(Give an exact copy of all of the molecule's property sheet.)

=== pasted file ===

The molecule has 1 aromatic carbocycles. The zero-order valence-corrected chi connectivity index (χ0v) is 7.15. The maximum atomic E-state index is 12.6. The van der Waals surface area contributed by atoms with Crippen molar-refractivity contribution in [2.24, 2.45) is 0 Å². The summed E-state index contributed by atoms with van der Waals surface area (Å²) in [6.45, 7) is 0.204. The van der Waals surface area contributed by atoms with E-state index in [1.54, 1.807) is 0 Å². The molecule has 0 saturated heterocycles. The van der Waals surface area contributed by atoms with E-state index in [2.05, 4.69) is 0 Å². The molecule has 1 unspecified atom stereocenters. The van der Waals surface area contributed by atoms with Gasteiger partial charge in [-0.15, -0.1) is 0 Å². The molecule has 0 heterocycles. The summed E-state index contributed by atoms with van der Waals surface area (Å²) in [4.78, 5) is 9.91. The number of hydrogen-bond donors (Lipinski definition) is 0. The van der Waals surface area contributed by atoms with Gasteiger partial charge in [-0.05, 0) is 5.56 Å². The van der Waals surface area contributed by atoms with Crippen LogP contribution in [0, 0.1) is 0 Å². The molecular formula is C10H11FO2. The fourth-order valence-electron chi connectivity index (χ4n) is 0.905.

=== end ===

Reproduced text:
The molecule has 1 aromatic carbocycles. The zero-order valence-corrected chi connectivity index (χ0v) is 7.15. The maximum atomic E-state index is 12.6. The van der Waals surface area contributed by atoms with Crippen molar-refractivity contribution in [2.24, 2.45) is 0 Å². The summed E-state index contributed by atoms with van der Waals surface area (Å²) in [6.45, 7) is 0.204. The van der Waals surface area contributed by atoms with E-state index in [1.54, 1.807) is 0 Å². The molecule has 0 saturated heterocycles. The van der Waals surface area contributed by atoms with E-state index in [2.05, 4.69) is 0 Å². The molecule has 1 unspecified atom stereocenters. The van der Waals surface area contributed by atoms with Gasteiger partial charge in [-0.15, -0.1) is 0 Å². The molecule has 0 heterocycles. The summed E-state index contributed by atoms with van der Waals surface area (Å²) in [4.78, 5) is 9.91. The number of hydrogen-bond donors (Lipinski definition) is 0. The van der Waals surface area contributed by atoms with Gasteiger partial charge in [-0.05, 0) is 5.56 Å². The van der Waals surface area contributed by atoms with Crippen LogP contribution in [0, 0.1) is 0 Å². The molecular formula is C10H11FO2. The fourth-order valence-electron chi connectivity index (χ4n) is 0.905.